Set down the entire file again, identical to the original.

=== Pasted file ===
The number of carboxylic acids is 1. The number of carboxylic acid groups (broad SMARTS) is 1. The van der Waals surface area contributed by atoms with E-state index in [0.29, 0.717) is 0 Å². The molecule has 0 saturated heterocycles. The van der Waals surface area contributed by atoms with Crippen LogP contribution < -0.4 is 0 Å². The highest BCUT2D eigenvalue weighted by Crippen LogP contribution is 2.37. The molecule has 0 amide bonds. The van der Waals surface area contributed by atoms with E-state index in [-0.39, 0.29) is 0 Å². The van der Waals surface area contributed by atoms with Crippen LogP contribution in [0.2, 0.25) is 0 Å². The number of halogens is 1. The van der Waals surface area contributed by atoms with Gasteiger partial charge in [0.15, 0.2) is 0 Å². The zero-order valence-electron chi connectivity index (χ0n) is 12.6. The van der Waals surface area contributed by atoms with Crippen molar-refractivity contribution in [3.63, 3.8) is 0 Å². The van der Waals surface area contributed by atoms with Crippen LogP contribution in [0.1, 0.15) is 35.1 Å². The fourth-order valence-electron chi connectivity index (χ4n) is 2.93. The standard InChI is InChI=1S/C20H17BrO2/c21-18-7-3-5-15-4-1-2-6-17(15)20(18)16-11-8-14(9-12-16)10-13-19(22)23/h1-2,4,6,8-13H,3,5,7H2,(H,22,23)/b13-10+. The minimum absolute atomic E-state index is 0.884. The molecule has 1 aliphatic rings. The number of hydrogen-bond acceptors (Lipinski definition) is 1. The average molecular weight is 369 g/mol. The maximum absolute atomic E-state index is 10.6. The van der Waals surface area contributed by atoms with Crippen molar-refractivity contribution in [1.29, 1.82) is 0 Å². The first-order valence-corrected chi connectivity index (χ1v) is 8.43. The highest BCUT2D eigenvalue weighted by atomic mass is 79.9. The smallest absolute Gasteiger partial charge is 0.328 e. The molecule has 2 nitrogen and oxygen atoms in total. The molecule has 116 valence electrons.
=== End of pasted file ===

The number of carboxylic acids is 1. The number of carboxylic acid groups (broad SMARTS) is 1. The van der Waals surface area contributed by atoms with E-state index in [0.29, 0.717) is 0 Å². The molecule has 0 saturated heterocycles. The van der Waals surface area contributed by atoms with Crippen LogP contribution < -0.4 is 0 Å². The highest BCUT2D eigenvalue weighted by Crippen LogP contribution is 2.37. The molecule has 0 amide bonds. The van der Waals surface area contributed by atoms with E-state index in [-0.39, 0.29) is 0 Å². The van der Waals surface area contributed by atoms with Crippen LogP contribution in [0.2, 0.25) is 0 Å². The number of halogens is 1. The van der Waals surface area contributed by atoms with Gasteiger partial charge in [0.15, 0.2) is 0 Å². The zero-order valence-electron chi connectivity index (χ0n) is 12.6. The van der Waals surface area contributed by atoms with Crippen molar-refractivity contribution in [3.63, 3.8) is 0 Å². The van der Waals surface area contributed by atoms with Crippen LogP contribution in [0.1, 0.15) is 35.1 Å². The fourth-order valence-electron chi connectivity index (χ4n) is 2.93. The standard InChI is InChI=1S/C20H17BrO2/c21-18-7-3-5-15-4-1-2-6-17(15)20(18)16-11-8-14(9-12-16)10-13-19(22)23/h1-2,4,6,8-13H,3,5,7H2,(H,22,23)/b13-10+. The minimum absolute atomic E-state index is 0.884. The molecule has 1 aliphatic rings. The number of hydrogen-bond acceptors (Lipinski definition) is 1. The average molecular weight is 369 g/mol. The maximum absolute atomic E-state index is 10.6. The van der Waals surface area contributed by atoms with Crippen molar-refractivity contribution in [1.29, 1.82) is 0 Å². The first-order valence-corrected chi connectivity index (χ1v) is 8.43. The highest BCUT2D eigenvalue weighted by atomic mass is 79.9. The smallest absolute Gasteiger partial charge is 0.328 e. The molecule has 2 nitrogen and oxygen atoms in total. The molecule has 116 valence electrons.